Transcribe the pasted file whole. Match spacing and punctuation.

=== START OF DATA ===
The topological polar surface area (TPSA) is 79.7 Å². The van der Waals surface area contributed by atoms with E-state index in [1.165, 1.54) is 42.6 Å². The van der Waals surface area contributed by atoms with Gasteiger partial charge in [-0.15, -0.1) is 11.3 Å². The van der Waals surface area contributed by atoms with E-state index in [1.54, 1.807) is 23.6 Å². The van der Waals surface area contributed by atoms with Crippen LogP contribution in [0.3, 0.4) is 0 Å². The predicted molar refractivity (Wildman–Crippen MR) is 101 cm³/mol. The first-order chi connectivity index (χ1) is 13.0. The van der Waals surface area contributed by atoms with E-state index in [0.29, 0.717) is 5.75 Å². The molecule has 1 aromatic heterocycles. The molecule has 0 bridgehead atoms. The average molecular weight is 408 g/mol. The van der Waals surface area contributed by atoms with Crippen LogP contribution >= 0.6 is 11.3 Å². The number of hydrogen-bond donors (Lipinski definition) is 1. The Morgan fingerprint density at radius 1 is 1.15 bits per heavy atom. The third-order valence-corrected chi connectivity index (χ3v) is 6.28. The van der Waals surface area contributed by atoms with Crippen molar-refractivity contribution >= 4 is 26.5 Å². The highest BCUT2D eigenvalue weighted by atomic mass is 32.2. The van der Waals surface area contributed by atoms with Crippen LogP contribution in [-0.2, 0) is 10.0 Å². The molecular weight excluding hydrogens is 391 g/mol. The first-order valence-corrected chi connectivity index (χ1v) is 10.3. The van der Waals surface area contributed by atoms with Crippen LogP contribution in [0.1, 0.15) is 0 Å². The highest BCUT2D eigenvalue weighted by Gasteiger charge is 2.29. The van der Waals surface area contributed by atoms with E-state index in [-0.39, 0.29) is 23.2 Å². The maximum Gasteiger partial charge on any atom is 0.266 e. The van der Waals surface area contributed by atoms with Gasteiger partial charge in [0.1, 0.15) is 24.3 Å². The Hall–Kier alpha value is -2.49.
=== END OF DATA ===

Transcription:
The topological polar surface area (TPSA) is 79.7 Å². The van der Waals surface area contributed by atoms with E-state index in [1.165, 1.54) is 42.6 Å². The van der Waals surface area contributed by atoms with Gasteiger partial charge in [-0.15, -0.1) is 11.3 Å². The van der Waals surface area contributed by atoms with E-state index in [1.54, 1.807) is 23.6 Å². The van der Waals surface area contributed by atoms with Crippen LogP contribution in [0.3, 0.4) is 0 Å². The predicted molar refractivity (Wildman–Crippen MR) is 101 cm³/mol. The first-order chi connectivity index (χ1) is 13.0. The van der Waals surface area contributed by atoms with E-state index in [0.29, 0.717) is 5.75 Å². The molecule has 1 aromatic heterocycles. The molecule has 0 bridgehead atoms. The average molecular weight is 408 g/mol. The van der Waals surface area contributed by atoms with Crippen LogP contribution >= 0.6 is 11.3 Å². The number of hydrogen-bond donors (Lipinski definition) is 1. The Morgan fingerprint density at radius 1 is 1.15 bits per heavy atom. The third-order valence-corrected chi connectivity index (χ3v) is 6.28. The van der Waals surface area contributed by atoms with Crippen molar-refractivity contribution >= 4 is 26.5 Å². The highest BCUT2D eigenvalue weighted by atomic mass is 32.2. The van der Waals surface area contributed by atoms with Crippen LogP contribution in [-0.2, 0) is 10.0 Å². The molecular weight excluding hydrogens is 391 g/mol. The first-order valence-corrected chi connectivity index (χ1v) is 10.3. The van der Waals surface area contributed by atoms with Crippen LogP contribution in [0.1, 0.15) is 0 Å². The highest BCUT2D eigenvalue weighted by Gasteiger charge is 2.29. The van der Waals surface area contributed by atoms with E-state index in [-0.39, 0.29) is 23.2 Å². The maximum Gasteiger partial charge on any atom is 0.266 e. The van der Waals surface area contributed by atoms with Gasteiger partial charge in [0.1, 0.15) is 24.3 Å². The Hall–Kier alpha value is -2.49.